- be constructed in such a manner that a person cannot have access to it without the assistance of an occupier of the premises who is of or over 18 years of age
- be fully enclosed
- have a weatherproof sleeping area
- have a minimum floor area of ten square metres per dangerous dog
- have a minimum height of 1.8 metres
- have a minimum width of 1.8 metres
- contain walls, a floor, a drain, a roof and a gate which comply with the detail below
The walls of the enclosure must be fixed to the floor or constructed to be no more than 50mm from the floor.
The walls, roof and gate of the enclosure must be constructed of:
- brick, timber, iron or similar solid materials; or
- chain mesh manufactured from 3.15mm wire to form a uniform 50mm mesh or weldmesh manufactured from 4mm wire with a maximum mesh spacing of 50mm.
A combination of the above may be acceptable. The mesh size and construction detail is specified so that the enclosure will be escape proof and so that people, particularly small children, cannot fit body parts such as hands into the enclosure with the dog.
The floor of the enclosure must be constructed of concrete and be graded to a drain for the removal of effluent.
The gate on the enclosure must contain a lock and it is a requirement that the enclosure is securely locked when the dog is in the pen.
When a dangerous dog is guarding non-residential premises it is permitted outside the enclosure described above. However, the perimeter fencing surrounding the premises must have a minimum height of 1.8 metres, and be constructed of brick, concrete, timber, iron or similar solid materials, and/or the type of chain mesh described above for the enclosure. The fence must be constructed and maintained in a manner which prevents the dog from being able to dig or otherwise escape under, over or through the fencing, and all gates must be securely locked while the dog is guarding the premises.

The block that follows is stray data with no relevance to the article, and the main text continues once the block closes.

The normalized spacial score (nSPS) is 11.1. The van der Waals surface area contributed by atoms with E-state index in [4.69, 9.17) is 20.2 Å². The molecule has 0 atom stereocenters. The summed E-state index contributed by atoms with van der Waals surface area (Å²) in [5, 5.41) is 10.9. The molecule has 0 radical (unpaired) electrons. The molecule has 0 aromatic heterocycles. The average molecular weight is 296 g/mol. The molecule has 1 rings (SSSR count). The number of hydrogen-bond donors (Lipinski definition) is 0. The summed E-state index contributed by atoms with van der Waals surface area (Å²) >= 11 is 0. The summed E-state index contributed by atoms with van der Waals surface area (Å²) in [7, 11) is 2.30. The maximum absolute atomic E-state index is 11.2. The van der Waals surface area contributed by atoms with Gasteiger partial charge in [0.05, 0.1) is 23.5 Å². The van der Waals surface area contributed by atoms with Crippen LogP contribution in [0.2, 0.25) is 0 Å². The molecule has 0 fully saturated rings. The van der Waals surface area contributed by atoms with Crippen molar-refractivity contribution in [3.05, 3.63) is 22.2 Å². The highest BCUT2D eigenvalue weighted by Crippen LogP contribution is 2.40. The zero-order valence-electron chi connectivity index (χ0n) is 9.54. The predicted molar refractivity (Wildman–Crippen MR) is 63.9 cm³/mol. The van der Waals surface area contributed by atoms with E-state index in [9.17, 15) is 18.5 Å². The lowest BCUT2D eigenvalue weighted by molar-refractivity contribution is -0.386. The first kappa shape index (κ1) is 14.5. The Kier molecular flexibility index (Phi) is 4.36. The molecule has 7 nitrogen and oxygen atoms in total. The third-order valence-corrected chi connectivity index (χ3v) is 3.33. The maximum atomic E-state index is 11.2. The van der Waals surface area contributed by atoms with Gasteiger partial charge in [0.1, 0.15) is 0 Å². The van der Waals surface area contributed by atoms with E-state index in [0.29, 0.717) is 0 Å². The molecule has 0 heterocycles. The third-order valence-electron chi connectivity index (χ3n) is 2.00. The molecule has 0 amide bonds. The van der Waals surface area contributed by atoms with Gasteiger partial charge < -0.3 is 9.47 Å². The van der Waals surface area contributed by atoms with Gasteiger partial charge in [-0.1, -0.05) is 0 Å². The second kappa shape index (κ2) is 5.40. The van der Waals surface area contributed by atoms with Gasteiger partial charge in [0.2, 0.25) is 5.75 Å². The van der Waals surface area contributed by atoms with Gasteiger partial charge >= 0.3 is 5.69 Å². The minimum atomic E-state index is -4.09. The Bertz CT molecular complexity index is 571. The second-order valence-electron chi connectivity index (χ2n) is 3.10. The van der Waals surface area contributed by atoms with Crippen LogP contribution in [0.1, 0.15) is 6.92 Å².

If they believe the dog has escaped over the perimeter fencing, an authorised officer may also require that this perimeter have an inward facing overhang of 0.7 metres angled at 35 degrees to the horizontal plane.
A dangerous dog must be muzzled and on a lead whilst the dog is outside the owner’s premises or when not guarding outside the enclosure.
The owner of a dangerous dog must notify the Council within 24 hours if:
- the dog is missing
- the ownership of the dog changes
- the owner's address changes or the place where the dog is kept changes.
- If there is a change in the municipality where a dangerous, menacing or restricted breed dog is kept, owners must inform both the Council of the municipal district in which the dog was previously kept and the Council of the municipal district in which the dog is being kept within 24 hours of the change.
This keeps the Council informed of the location of dangerous dogs at all times. The Council will inspect the premises to ensure the Regulations are being adhered to.
A person must not sell, transfer or give a dangerous dog to another person, without first advising them in writing that the dog is a dangerous dog.
You may wish to use a pre-prepared template which you can request from your Local Council or email firstname.lastname@example.org.
The Domestic (Feral and Nuisance) Animals Regulations 2015 provide for and ensure a state-wide standard relating to the management of dangerous dogs. The uniform identification of dangerous dogs, and the identification of premises where they live is important for easy identification of these dogs. It is also vital for effective state-wide education programs, directed particularly at children.
The Domestic Animals Act 1994 is State legislation which is implemented by Municipal Councils.
Owners who sell, give away or transfer the ownership of a dangerous dog, including a guard dog, must notify the new owner in writing that the dog is deemed dangerous. Please email email@example.com if you would like a sample notification letter.